A Gender Discrimination Lawyer Fighting for Your Rights
Although federal and state laws protect the rights of employees in the workplace, gender discrimination persists in many forms. Women may not be hired for a job, receive decreased wages, be denied pregnancy leave, or endure in-office harassment. If your employer is treating you unfairly based on your gender, you have rights to legal action. Chris Olsen is a gender discrimination lawyer serving San Diego and the surrounding area. Backed by extensive experience representing discriminated workers, he can provide you with exceptional legal services and win the compensation you deserve. He has successfully represented individuals as well as class action lawsuits. Contact our practice today to schedule a free consultation and learn more about your options.
What is Gender Discrimination?
Gender discrimination involves treating an employee or job applicant unfavorably because of that person’s gender. This can apply to hiring, firing, pay, promotions, job assignments, training, benefits, and any other term or condition of employment. An employment policy or practice that is universally applicable to men and women may also be considered illegal if it negatively impacts the employment of a certain gender, and is not necessary to the business or the job.
Examples of Gender Discrimination
Gender discrimination can be difficult for victims to identify. Some of the most common forms of gender discrimination include:
- Hiring – Employees may not be hired for a job based on gender for a number of reasons, including if a woman is a mother with young children, or the employer is more comfortable working with men.
- Conditions of employment – A hiring condition is considered illegal if it is not necessary for a job or workplace, and is in place to preclude women from applying or from being hired. For example, a freight company may state that candidates must be able to lift 100 pounds. This skill may not actually be necessary to the job, and instead serve to deter women from applying.
- Pay – Unfortunately, women continue to make less than men for doing the same jobs. In fact, a 2012 study found that full-time female employees make about 77 cents for every dollar earned by men. When experience and training are comparable, and a male is hired at a higher wage than a female, it may be considered gender discrimination.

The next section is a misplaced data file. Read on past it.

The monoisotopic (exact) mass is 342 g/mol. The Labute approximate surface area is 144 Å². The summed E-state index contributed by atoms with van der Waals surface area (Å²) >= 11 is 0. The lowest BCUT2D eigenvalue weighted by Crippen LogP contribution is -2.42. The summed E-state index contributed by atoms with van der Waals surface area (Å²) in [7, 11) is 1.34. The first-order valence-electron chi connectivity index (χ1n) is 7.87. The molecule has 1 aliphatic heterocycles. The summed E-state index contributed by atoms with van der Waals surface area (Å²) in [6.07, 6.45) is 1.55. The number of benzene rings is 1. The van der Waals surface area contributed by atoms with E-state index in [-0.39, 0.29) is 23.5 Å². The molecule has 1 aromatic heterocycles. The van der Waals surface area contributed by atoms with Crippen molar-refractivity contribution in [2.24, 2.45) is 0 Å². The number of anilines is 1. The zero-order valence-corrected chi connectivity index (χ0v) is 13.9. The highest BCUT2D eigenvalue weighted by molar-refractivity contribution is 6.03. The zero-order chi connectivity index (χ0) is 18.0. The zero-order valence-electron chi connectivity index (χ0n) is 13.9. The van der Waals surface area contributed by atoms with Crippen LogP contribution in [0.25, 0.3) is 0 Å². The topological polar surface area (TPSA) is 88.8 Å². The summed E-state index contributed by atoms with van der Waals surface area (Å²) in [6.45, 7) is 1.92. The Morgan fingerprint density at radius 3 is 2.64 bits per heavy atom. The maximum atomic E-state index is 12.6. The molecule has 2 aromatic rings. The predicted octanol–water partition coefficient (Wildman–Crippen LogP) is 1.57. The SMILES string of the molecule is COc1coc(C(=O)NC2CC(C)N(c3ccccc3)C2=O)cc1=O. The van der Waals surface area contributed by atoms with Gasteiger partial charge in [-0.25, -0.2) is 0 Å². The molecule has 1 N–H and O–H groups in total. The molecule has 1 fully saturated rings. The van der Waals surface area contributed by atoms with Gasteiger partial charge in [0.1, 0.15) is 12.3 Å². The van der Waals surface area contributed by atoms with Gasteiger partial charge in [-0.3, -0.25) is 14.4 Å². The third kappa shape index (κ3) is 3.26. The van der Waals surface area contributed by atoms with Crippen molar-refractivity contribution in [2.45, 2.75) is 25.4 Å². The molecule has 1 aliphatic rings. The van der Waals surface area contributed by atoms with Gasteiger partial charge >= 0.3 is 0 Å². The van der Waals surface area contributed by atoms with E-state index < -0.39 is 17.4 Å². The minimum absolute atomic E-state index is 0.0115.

- Promotion – Gender discrimination in promotion practices tends to be easier to identify. If a female employee is passed over for promotion, but a male counterpart with less experience or training is advanced, it may be a sign of unfair workplace policies.
- Job classification – At many companies, jobs can be classified according to their pay and opportunities for advancement. Gender discrimination may be a concern if women tend to hold the lower-paying jobs, while men typically secure the higher-paying positions with greater opportunities for advancement.
- Pregnancy – California leads the nation in providing paid family leave for expecting mothers and fathers. Paid Family Leave (PFL), also known as Family Temporary Disability Insurance (FTDI), must be taken at the same time as the 12 weeks of unpaid leave provided under the Family and Medical Leave Act (FMLA). Discrimination can include job termination, demotion, mistreatment, harassment, or denial of leave and other rights based on a woman’s pregnancy.
- Sexual harassment – Behavior that is inappropriate or offensive, and sexual in nature on the part of an employer, manager, or coworker, is considered sexual harassment. Harassment may take the form of lewd comments, sexual discussions and advances, sexual assault, and the request of sexual favors, among other improper actions.
If you identify with any of these situations and suspect you may be a victim of gender discrimination in the workplace, attorney Chris Olsen can help. During your free consultation, he can assess your case and advise you whether further legal action is recommended.
Contact Us to Schedule a Consultation
Despite laws that are meant to prevent employers from treating employees differently, gender discrimination remains a concern in the workplace and perpetrators need to be held accountable. Contact us today to learn more about gender discrimination and your rights.